Thursday, 14 February 2008

When to use xsl:if and xsl:when

In the last few weeks I have been approached by work colleagues for advice on this subject a couple of times, so I guess there must be more people out there that will either be searching the web for answers or aren't entirely clear about when xsl:if or xsl:when should be used, and the constraints of using either.

I am sure most people understand that xsl:if represents a conditional statement, just like most languages do, in fact I can't thing of a language that doesn't. Even XPath 2 now offers conditional statements.

<xsl:if test="/pub[@name='The Elephants Head']/@status = 'closed'">dammit, what do we do now?</xsl:if>

If The Elephants Head is closed, we have ourselves a good question as the text node output of this conditional statement, "dammit, what do we do now?".

The difference in conditional statements between XSL and other languages is that elseif and else are represented in a different construct by xsl:when and xsl:otherwise, both children of xsl:choose.

<xsl:when test="/pub[@name='Elefants Head']/status = 'opened'">top banana, I'll have a pint of Krony please</xsl:when>
<xsl:otherwise>pants, we'll drink at The Mixer instead</xsl:otherwise>

There we go, in this case we have a far more structured conditional statement if The Elephants Head pub is opened "top banana, I'll have a pint of Krony please", although if it is closed closed, I know exactly what to do next, "pants, we'll drink at The Mixer instead".

So lets say I am an indecisive guy, and am not quite sure what pub to go to, but have some solid perquisites to help my decision, alongside a psychic bit of information in the form of an XML document:

<?xml version="1.0" encoding="UTF-8"?>
<pub name="The Elephants Head" matesInside="0" status="opened"/>
<pub name="The Devenshire Arms" matesInside="0" status="closed"/>
<pub name="The Worlds End" matesInside="2" status="opened"/>
<pub name="The Good Mixer" matesInside="3" status="opened"/>

<?xml version="1.0" encoding="UTF-8"?>
<xsl:stylesheet xmlns:xsl="" version="1.0">
<xsl:template match="/pubs">
<xsl:when test="pub[@name='The Elephants Head'][@status = 'opened'][@matesInside &gt; 0]">top banana, I'll have a pint of Krony please</xsl:when>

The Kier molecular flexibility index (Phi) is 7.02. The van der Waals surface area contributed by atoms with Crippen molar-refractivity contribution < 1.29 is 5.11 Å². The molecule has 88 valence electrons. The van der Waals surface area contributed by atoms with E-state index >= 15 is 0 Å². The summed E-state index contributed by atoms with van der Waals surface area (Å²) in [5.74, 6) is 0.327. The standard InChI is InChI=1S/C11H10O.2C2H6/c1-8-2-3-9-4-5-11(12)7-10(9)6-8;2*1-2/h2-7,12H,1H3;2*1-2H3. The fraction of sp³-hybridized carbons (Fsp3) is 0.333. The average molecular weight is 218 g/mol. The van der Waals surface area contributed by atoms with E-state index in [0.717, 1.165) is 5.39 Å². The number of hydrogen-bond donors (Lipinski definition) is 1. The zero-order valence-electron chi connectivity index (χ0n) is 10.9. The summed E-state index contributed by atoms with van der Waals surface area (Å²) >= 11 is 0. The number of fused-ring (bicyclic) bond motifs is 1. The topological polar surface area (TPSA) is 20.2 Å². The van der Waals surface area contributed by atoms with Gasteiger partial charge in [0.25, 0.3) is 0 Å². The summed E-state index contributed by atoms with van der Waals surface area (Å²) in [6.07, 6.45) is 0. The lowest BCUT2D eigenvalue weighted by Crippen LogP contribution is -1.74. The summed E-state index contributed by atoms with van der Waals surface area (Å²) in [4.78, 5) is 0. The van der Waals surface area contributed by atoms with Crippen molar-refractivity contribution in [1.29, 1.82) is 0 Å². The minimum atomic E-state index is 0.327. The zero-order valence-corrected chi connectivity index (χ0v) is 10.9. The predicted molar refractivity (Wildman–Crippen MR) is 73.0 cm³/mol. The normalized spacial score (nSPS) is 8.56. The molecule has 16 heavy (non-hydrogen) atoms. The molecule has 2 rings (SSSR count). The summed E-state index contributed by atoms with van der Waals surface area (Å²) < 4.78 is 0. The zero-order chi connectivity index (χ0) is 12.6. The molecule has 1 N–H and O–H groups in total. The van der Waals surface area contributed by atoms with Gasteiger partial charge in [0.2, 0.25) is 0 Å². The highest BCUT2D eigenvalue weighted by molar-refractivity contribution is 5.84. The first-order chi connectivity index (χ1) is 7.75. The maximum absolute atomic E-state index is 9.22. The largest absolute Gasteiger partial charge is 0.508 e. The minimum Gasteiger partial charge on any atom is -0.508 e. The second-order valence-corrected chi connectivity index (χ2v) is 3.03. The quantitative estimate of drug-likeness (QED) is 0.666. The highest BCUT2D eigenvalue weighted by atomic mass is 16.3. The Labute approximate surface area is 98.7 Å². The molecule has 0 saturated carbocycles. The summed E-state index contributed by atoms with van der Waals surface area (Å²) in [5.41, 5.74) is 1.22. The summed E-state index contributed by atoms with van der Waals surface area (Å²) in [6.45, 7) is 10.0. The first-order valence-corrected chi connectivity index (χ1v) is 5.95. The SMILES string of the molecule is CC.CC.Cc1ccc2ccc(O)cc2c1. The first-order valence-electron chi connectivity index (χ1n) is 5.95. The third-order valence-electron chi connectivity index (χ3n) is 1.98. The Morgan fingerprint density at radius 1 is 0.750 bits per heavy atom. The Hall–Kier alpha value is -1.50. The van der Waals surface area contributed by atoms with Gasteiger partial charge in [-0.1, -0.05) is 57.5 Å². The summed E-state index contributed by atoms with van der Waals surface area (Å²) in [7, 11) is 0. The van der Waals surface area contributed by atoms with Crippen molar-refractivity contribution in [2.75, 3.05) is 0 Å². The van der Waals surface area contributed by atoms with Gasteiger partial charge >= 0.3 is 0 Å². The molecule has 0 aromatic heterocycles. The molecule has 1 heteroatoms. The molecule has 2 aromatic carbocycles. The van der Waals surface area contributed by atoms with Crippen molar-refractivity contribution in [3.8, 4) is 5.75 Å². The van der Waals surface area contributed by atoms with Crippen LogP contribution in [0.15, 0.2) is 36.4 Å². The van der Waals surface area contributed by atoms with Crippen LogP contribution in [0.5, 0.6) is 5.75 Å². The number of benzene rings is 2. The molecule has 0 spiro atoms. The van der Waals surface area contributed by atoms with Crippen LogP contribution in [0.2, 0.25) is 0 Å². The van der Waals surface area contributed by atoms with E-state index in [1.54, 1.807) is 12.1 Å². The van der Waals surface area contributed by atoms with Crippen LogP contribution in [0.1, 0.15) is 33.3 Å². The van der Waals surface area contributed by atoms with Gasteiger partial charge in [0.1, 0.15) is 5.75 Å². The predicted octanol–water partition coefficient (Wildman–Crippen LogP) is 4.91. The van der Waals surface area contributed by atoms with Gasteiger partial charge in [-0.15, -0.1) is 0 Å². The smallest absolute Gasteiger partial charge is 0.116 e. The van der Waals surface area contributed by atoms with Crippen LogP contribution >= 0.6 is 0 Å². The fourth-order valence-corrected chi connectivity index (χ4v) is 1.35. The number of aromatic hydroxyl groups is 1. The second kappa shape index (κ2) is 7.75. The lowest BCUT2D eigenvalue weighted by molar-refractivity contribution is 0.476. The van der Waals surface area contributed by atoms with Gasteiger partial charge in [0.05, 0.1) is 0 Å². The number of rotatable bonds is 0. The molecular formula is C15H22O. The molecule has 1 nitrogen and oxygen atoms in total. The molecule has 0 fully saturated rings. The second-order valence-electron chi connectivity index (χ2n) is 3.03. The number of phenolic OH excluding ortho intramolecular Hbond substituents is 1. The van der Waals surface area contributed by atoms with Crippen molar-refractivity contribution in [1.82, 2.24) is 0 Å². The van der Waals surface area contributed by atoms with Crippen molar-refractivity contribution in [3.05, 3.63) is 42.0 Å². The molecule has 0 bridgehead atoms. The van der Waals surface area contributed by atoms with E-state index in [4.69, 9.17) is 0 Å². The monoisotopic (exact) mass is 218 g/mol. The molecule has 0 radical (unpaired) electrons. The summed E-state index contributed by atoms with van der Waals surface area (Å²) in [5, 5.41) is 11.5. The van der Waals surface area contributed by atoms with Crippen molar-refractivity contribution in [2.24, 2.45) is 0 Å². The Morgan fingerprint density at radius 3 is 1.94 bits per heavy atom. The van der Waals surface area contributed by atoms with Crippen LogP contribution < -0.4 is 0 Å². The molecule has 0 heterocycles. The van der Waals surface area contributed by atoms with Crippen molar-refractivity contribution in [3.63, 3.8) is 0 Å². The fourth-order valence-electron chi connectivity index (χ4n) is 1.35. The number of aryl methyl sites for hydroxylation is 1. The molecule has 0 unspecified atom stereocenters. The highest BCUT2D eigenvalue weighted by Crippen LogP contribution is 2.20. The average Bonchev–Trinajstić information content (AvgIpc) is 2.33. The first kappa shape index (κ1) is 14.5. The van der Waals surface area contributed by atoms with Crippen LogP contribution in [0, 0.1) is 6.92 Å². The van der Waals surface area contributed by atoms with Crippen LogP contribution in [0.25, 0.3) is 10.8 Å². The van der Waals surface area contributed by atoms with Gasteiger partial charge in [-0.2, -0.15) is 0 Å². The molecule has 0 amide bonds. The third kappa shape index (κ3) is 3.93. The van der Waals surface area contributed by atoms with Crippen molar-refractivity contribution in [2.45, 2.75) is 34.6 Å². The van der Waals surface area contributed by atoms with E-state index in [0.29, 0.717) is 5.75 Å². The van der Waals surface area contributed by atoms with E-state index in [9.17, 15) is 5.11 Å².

<xsl:when test="pub[@name='The Devenshire Arms'][@status='opened'][@matesInside &gt; 0]">head off to the Devensire, and see dead people</xsl:when>
<xsl:when test="pub[@name='The Worlds End'][@status='opened'][@matesInside &gt; 0]">head off to the Worlds End, to check out the gigs</xsl:when>
<xsl:otherwise>pants, we'll drink at The Mixer instead, someone will turn up soon enough</xsl:otherwise>

So here I go walking down Camden High Street, as I approach The Elephants Head, I look inside and see the pub is opened and check if there are any of my mates inside, if this condition is true, mate, I'm on my way to the bar to get that cold pint of Krony.

Now lets consider the XML document above, and as you can see Billy no mates me at the Elephants, there's no one in, dammit. In this case XSL has an hierarchical decision making engine built in, that helps prioritizing the options in ascending position order.

First I check if the Devenshire Arms is opened, and weather I'm facing yet another Billy no mates scenario here. In this case as defined by the XML document the Dev is closed, so no one's there at all, bloody goths, probably sitting in a corner at home feeling sorry for themselves.

Ok . . . whats' the next prospect here . . . we have The Worlds End, it's opened, and guess what, 3 of my mates are inside enjoying the beverage . . . hurrah, I guess "head off to the Worlds End, to check out the gigs" it's the option I'd go for in this instance.